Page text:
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Are the Webby Awards a sham?

REUTERS/Mario Anzuoni/File

(Read caption) Actor Seth Meyers poses at a film premiere in this 2008 file photo. Meyers will host the 13th annual Webby awards on May 5.

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That's the case being made today by Gawker, the media gossip site. In a post on the award winners, which were announced today, columnist Owen Thomas argues that the Webbys "were always a joke, a masquerade where Internet fanboys and fangirls played dress-up and feigned the red-carpet rituals of Hollywood's real ceremonies."

But at some point, things changed:

[The] organizers figured out that this goofy charade could be milked for profit. And now that mainstream entertainers like Jimmy Fallon and Seth McFarlane are sweeping this year's awards, the parodic circle is complete.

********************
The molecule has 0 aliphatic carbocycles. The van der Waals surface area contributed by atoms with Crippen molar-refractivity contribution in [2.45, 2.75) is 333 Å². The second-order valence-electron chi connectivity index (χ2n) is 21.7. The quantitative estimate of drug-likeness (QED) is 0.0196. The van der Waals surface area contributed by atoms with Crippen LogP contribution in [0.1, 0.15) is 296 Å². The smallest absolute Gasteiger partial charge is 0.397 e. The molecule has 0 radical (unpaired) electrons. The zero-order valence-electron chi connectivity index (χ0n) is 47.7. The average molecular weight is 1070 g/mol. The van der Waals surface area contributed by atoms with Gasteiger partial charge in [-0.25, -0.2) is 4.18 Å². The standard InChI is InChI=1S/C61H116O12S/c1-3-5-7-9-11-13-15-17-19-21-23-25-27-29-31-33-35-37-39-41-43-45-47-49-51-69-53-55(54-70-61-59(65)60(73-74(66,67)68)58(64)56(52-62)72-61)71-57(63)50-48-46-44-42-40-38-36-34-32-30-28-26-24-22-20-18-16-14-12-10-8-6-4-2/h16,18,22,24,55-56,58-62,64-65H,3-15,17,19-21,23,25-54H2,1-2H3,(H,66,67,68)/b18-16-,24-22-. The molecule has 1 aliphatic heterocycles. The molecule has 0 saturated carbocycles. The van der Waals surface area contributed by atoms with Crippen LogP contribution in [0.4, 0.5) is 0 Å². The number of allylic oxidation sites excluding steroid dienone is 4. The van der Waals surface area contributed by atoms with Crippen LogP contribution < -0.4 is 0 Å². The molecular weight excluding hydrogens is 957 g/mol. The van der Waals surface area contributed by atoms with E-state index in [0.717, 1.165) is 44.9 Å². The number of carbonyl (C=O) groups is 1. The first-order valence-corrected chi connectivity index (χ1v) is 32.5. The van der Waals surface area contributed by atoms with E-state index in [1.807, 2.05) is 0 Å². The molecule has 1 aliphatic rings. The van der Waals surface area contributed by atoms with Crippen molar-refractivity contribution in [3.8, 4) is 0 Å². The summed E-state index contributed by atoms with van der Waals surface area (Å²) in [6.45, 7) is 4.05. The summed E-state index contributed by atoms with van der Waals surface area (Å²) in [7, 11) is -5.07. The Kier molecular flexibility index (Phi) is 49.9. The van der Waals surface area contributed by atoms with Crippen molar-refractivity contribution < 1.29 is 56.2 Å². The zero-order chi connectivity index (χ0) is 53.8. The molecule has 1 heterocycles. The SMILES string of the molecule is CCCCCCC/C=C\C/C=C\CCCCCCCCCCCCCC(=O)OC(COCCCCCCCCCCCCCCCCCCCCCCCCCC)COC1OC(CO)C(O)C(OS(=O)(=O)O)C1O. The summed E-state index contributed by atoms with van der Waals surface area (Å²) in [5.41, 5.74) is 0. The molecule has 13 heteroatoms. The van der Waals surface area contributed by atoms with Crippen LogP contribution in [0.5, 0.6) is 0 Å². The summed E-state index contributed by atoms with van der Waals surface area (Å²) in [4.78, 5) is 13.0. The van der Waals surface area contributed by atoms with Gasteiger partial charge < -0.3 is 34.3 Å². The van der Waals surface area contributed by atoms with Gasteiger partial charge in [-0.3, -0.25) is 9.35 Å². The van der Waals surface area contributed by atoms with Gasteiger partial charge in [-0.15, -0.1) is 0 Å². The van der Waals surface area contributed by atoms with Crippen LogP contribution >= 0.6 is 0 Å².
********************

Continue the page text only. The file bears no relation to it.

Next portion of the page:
Thomas' central complaints are the explosion of categories at the 2009 Webbys and the high cost of entry. As Andy Baio has noted on his blog, the number of categories has increased exponentially over the years, offering sites across the spectrum a chance at snagging at the winner's circle. But to get considered for an award, a site owner would have to fork over up to $275 – no small sum.

Of course folks have had gripes with the Webby Awards for years. Consider the essay Jack Shafer penned last year about the whole debacle:

There's so much excellence being honored on the Webby Awards site that you need a mainframe to tote it up. I count nearly 600 nominees and upward of 1,100 honorees. The group would have you believe that it's a tough competition, boasting that of the nearly 10,000 contestants this year, fewer than 15 percent were official honorees. Please. I've heard of mail-order diploma mills that are more exclusive than the Webbys.

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Unlike entry for the 2009 Webby Awards, following our Twitter feed is completely free!


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